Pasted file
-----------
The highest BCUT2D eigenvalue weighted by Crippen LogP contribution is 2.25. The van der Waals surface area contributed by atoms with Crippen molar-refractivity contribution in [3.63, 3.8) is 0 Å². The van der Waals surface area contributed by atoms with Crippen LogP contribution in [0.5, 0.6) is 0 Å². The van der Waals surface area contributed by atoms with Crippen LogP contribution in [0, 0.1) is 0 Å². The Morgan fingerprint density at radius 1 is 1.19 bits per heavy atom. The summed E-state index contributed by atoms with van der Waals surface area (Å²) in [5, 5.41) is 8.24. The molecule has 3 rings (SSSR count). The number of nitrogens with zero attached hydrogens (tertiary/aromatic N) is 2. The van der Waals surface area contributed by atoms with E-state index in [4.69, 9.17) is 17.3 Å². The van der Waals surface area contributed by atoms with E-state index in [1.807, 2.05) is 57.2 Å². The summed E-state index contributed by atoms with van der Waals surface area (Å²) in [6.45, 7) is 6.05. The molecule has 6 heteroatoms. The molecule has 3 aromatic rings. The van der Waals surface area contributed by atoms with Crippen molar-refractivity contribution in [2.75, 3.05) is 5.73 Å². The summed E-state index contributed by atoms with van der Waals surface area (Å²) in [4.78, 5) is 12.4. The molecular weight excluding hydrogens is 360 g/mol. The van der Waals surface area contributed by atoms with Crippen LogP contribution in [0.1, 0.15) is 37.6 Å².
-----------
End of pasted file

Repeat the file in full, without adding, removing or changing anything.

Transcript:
The highest BCUT2D eigenvalue weighted by Crippen LogP contribution is 2.25. The van der Waals surface area contributed by atoms with Crippen molar-refractivity contribution in [3.63, 3.8) is 0 Å². The van der Waals surface area contributed by atoms with Crippen LogP contribution in [0.5, 0.6) is 0 Å². The van der Waals surface area contributed by atoms with Crippen LogP contribution in [0, 0.1) is 0 Å². The Morgan fingerprint density at radius 1 is 1.19 bits per heavy atom. The summed E-state index contributed by atoms with van der Waals surface area (Å²) in [5, 5.41) is 8.24. The molecule has 3 rings (SSSR count). The number of nitrogens with zero attached hydrogens (tertiary/aromatic N) is 2. The van der Waals surface area contributed by atoms with E-state index in [4.69, 9.17) is 17.3 Å². The van der Waals surface area contributed by atoms with E-state index in [1.807, 2.05) is 57.2 Å². The summed E-state index contributed by atoms with van der Waals surface area (Å²) in [6.45, 7) is 6.05. The molecule has 6 heteroatoms. The molecule has 3 aromatic rings. The van der Waals surface area contributed by atoms with Crippen molar-refractivity contribution in [2.75, 3.05) is 5.73 Å². The summed E-state index contributed by atoms with van der Waals surface area (Å²) in [4.78, 5) is 12.4. The molecular weight excluding hydrogens is 360 g/mol. The van der Waals surface area contributed by atoms with Crippen LogP contribution in [0.1, 0.15) is 37.6 Å².